I’ve been anxious since I left the hospital two months ago; waking up most mornings with my heart racing for no particular reason. When I wake, thoughts about what I should do with my day run through my mind. Should I just relax, breathe, and enjoy the summer now that the big treatment is over? Or, should I use my increasing energy to start setting things in motion towards the future I want for myself.
I’ve found myself unable to embrace either option; feeling paralyzed by this unknown state. Was there going to be a future for me? Could I finally move the bookmark out of the illness chapter of my life? As I waited to go in for the PET scan and then waited for the results, I felt very positive about the outcome, but I didn’t want to get my hopes up. There was a great fear that reality would not align with my feelings.
I did what I could to get myself motivated and excited for some plans I made for the coming months. But, at the same time, I hesitated in letting my mind get too far into the next thing – just in case the next thing turned out to be looking for another way to try get rid of cancer.
Now that I have the results and I know that the treatment was a success, I’m free. It’s a strange feeling and it’s still not fully sunk in for me. Everyone else seems more excited than I am. For over four years, cancer was an unpleasant reality, and it’s hard to believe that it is no longer my reality. Change, even when positive, can be uncomfortable and scary.
There are still a lot of unknowns. I don’t know where I will live, or where I will work, but that will all eventually become clear. The biggest unknown is now known and I can let out a sigh of relief. While it’s true that none of us know if we will be here tomorrow, I certainly feel better planning for tomorrow now that I no longer have a life-threatening illness as a constant companion.
I feel more able to take in life again. Walking through the park after receiving the good news, I had a greater appreciation for everything that I noticed. I was in awe at the way the sunlight filtered through the trees, and delighted in the smells of the forest and the songs of the birds. My senses felt more sensitive. I’ve felt numb these past months; just going through the motions of life, wondering if it is all worth it – not from a place of despondency, but just wondering….What is really the point of all this?
I’ve heard it’s common for people to have some kind of existential crises after treatment stops. That helped me to stay grounded and be able to maintain some level of involvement with the things I was doing. I hope now I can be more fully involved in the things I choose to do.
To start down a path and fully commit to it is something I’ve always had trouble with – even when I didn’t have a serious illness. But during the time I was dealing with cancer, I still managed to go back to school, find new hobbies, and form many new friendships. And although it was discouraging when I had to stop certain things or slow down when my health fluctuated, I still saw value in starting things that I wasn’t sure I’d be able to continue with.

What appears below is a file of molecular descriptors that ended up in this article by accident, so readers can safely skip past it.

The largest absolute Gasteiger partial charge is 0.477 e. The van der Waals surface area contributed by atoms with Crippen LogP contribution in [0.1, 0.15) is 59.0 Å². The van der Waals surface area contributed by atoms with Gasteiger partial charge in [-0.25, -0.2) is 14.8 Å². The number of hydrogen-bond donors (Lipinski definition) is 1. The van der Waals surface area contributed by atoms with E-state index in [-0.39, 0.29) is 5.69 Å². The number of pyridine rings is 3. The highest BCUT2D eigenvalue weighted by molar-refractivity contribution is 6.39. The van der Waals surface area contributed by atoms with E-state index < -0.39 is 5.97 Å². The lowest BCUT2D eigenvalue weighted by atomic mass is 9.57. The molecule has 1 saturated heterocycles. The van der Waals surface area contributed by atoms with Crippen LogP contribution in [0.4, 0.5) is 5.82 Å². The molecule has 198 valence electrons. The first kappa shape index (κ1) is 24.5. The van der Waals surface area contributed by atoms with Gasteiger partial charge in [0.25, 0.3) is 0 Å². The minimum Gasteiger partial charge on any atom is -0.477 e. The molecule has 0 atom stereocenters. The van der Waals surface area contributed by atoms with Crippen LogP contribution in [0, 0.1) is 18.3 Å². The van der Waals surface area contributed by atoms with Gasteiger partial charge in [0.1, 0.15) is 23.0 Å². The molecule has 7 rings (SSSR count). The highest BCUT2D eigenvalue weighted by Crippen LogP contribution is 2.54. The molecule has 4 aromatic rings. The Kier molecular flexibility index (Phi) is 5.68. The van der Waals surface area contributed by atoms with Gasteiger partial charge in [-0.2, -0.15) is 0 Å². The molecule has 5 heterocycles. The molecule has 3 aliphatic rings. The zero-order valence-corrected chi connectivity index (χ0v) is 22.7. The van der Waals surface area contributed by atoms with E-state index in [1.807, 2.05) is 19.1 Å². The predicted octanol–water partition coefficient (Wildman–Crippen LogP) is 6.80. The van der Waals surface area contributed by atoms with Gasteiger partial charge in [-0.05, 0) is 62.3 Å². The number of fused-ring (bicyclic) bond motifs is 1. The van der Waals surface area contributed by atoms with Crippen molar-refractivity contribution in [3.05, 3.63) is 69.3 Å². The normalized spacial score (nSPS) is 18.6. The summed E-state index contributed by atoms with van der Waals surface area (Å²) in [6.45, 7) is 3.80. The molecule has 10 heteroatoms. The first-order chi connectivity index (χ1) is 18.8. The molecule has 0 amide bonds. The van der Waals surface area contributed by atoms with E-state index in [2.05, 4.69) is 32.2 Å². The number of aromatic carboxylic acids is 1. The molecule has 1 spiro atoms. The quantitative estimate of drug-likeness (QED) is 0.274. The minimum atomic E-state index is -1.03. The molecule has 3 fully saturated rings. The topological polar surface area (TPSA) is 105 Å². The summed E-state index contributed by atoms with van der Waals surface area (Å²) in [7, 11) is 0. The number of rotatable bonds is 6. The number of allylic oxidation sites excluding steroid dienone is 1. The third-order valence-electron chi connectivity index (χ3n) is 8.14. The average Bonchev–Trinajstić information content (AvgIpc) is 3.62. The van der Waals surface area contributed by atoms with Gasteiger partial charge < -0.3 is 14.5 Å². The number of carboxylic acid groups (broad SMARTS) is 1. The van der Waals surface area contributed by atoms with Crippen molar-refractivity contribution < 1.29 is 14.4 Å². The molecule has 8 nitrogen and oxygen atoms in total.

It’s important for me to acknowledge this now as I feel my reluctance to move forward. I’m not sure if some of the choices I am making are going to work out for me, but I feel like any efforts I make will somehow be worth it. I don’t expect my new endeavours to go smoothly or be easy – life doesn’t work that way. There may be leaps forwards, but there may also be steps backwards. And, life may swerve in a completely different direction at times, where it will take effort to get back on course again.
I don’t feel like I’m moving on with life, I’m still just moving through life. Since no one moves through life in a straight line or at a consistent speed, in that respect, not much has really changed for me. The authors of Picking Up the Pieces: Moving Forward after Surviving Cancer, state that “transition means coming to terms with the new environment in which you find yourself.” However, life is a constant state of flux, and we are always finding ourselves in new situations, it’s just that some situations feel more overwhelming than others.
Cancer was one of those overwhelming situations. Over the years, my sense of identity, meaning, and control were lost – then I fell into the “post-treatment Void” defined in Picking up the Pieces as a space where “[one] is learning to heal while at the same time trying to resume daily life”. Trying to get back to “normal” while being open to new possibilities hasn’t been working, because what was normal for my pre-cancer life, no longer is. I’m learning to accept that finding a new normal for myself won’t happen immediately.
In The Way Of Transition: Embracing Life’s Most Difficult Moments, William Bridges states that “it is not change that most people resist, but rather the pain and discomfort of the adjustment period of transition.” I find this to be very true for myself. Obviously no longer having cancer is a welcomed change, but it’s also a big adjustment and it’s taking me time to adapt and integrate that reality along with the other fluctuations in life.
I had to give up control in order to heal, but now I need to establish some sense of control again. I know that control is an illusion, but taking steps to put my life in order is essential to move out of the overwhelming feelings of chaos and uncertainty that often arise.
During treatment, I had structure and support. As that has fallen away, I find myself without much guidance on how to piece life together again. I was always very independent and decisive, but now, I have trouble making the smallest decisions. I know that this, like everything else, will also change and I look forward to seeing where the choices I have made will lead me.
I am in a time which is equally exciting and frightening. Despite feeling conflicted about many things, I am grateful to still be moving through life.
Photo: Ramiro Torrents